Accordingly, the known art, taken as a whole, has failed to consider aspects of intracavity conversion that are important to practical and readily manufacturable laser systems with output in one or more harmonics of a fundamental. Many issues associated with achieving these desirable characteristics concerned with intracavity conversion have been overlooked.
The present invention seeks to ameliorate at least some of the known art deficiencies discussed above. It is especially desirable to provide design platforms that are flexible enough to be adaptable to different application environments, including low and high power regimes, while maintaining certain desirable common characteristics. These include stable operation of the fundamental radiation resulting in TEM00 output harmonics, circular outputs, readily aligned systems, high overall efficiency and compatibility with long lifetime of all components. At least some of these and other objectives described herein will be met by embodiments of the present invention.
One object of the present invention is to provide one or more harmonic wavelengths from a diode end-pumped pulsed solid state laser utilizing intracavity harmonic conversion. With the inventive constructions disclosed herein, the use of intracavity techniques can provide high efficiency and longer lifetime for harmonic wavelengths than comparable extra-cavity techniques by exploiting the higher intensities of the fundamental beam available inside the cavity to thereby achieve efficient harmonic conversion with lower power densities incident on the crystals.
It is a further object to achieve the improved performance at harmonic wavelengths using simple cavities with relatively few optical components and slowly varying fundamental spot sizes in the harmonic generator crystals.
In one embodiment of the present invention, a diode pumped intracavity converting laser is provided. The laser comprises at least two high reflector mirrors defining a resonator cavity at a fundamental wavelength. A first Nd-doped gain medium may be positioned in the resonator cavity, producing radiation at said fundamental wavelength. The laser may have a first diode pump supplying pump beam of up to a maximum power at a pump wavelength to the gain medium. At least one harmonic wavelength generator may be included and situated within the resonant cavity and optically coupled to it through at least one dichroically coated optic. The laser may have an outcoupler extracting a desired harmonic wavelength without damage due to leakage of the harmonic radiation to the gain medium and other optical components within said cavity. The resonator cavity and gain medium is adapted to operate in a TEM00 mode with a thermal lens in the cavity that is less than 12 D at all pump power levels up to the maximum, such that the fundamental beam diameter in the harmonic wavelength generator decreases as the pump power increases.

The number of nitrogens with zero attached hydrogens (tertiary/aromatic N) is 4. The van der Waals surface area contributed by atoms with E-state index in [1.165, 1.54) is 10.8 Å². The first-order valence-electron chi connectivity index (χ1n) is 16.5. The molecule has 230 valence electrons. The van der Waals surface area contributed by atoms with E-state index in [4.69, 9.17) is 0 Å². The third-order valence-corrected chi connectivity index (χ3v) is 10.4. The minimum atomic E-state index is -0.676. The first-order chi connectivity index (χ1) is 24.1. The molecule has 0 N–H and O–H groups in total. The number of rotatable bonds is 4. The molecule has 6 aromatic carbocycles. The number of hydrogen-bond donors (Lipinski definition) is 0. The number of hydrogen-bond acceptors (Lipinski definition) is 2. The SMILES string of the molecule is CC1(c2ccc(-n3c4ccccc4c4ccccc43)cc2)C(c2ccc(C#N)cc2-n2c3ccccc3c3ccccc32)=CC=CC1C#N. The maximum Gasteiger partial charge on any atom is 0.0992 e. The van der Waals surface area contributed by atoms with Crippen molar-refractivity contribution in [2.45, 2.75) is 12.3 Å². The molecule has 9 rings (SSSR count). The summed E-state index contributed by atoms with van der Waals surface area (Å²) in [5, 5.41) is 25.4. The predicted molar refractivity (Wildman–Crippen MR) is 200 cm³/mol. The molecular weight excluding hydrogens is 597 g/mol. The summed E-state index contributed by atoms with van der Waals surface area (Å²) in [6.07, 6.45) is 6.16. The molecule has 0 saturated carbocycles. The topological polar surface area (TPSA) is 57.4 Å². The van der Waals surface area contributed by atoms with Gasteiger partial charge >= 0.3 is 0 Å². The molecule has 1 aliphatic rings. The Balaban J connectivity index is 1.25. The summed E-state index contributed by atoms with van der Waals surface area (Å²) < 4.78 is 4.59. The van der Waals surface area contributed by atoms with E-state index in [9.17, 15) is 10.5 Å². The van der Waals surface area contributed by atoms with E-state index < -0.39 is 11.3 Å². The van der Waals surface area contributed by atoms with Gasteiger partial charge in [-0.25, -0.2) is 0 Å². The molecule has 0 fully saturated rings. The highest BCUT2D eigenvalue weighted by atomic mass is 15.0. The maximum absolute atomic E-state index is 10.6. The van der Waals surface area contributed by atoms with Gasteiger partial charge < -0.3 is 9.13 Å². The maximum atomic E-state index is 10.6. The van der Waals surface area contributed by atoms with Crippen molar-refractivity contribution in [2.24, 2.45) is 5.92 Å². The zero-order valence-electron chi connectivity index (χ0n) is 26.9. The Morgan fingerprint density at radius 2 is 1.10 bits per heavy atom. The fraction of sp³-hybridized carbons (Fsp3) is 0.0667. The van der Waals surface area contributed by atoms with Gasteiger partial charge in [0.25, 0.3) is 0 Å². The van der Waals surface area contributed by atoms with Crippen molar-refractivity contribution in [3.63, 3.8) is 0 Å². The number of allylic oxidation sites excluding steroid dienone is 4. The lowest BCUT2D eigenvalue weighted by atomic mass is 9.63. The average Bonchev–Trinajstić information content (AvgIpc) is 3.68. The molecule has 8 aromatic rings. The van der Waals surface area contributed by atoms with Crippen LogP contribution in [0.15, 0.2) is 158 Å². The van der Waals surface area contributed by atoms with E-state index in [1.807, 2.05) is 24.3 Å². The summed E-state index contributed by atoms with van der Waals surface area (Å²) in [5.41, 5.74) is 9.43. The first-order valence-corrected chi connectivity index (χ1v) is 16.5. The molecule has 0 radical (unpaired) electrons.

In another embodiment of the laser according to the present invention, the Nd-doped gain medium is vanadate, YAG, YAlO3 or YLF. Preferably, in some embodiments the harmonic output beam is circular, with a high degree of roundness. In alternative embodiments, the pump wavelength may be selected to provide direct excitation of the upper laser level of the gain medium, such as but not limited to about 880 nm in one embodiment of the present invention. It should be understood of course, that other ranges may also be used, depending on the gain medium. For higher power, the laser may be pumped from two sides. The harmonic wavelength generator preferably comprises a non-linear crystal providing radiation at a second harmonic wavelength. The fundamental beam diameter in the crystal may be large enough to obviate the need for walkoff compensation.
In a further another embodiment of the present invention, a diode pumped intracavity tripled laser is provided. The laser has at least two high reflector mirrors defining a resonator cavity at a fundamental wavelength; a first Nd-doped gain medium positioned in the resonator cavity, producing radiation at said fundamental wavelength; a first diode pump supplying pump beam of up to a maximum power at a pump wavelength to the gain medium; and a Q-switch for pulsing the laser up to a maximum repetition rate. The resonator cavity and gain medium may be adapted to operate in a TEM00 mode at all pump power levels up to said maximum power. The laser may include a first nonlinear crystal situated within said resonant cavity producing a second harmonic beam; a second nonlinear crystal situated within said resonant cavity producing a third harmonic beam; and an outcoupler for extracting the third harmonic wavelength without damage said gain medium or other optical components within said resonant cavity, wherein the second harmonic conversion efficiency is detuned from its maximum value. In some embodiments, the laser may include a thermal lens of the laser cavity is less than about 12 D. In other embodiments, the laser has a thermal lens that is less than about 6 D.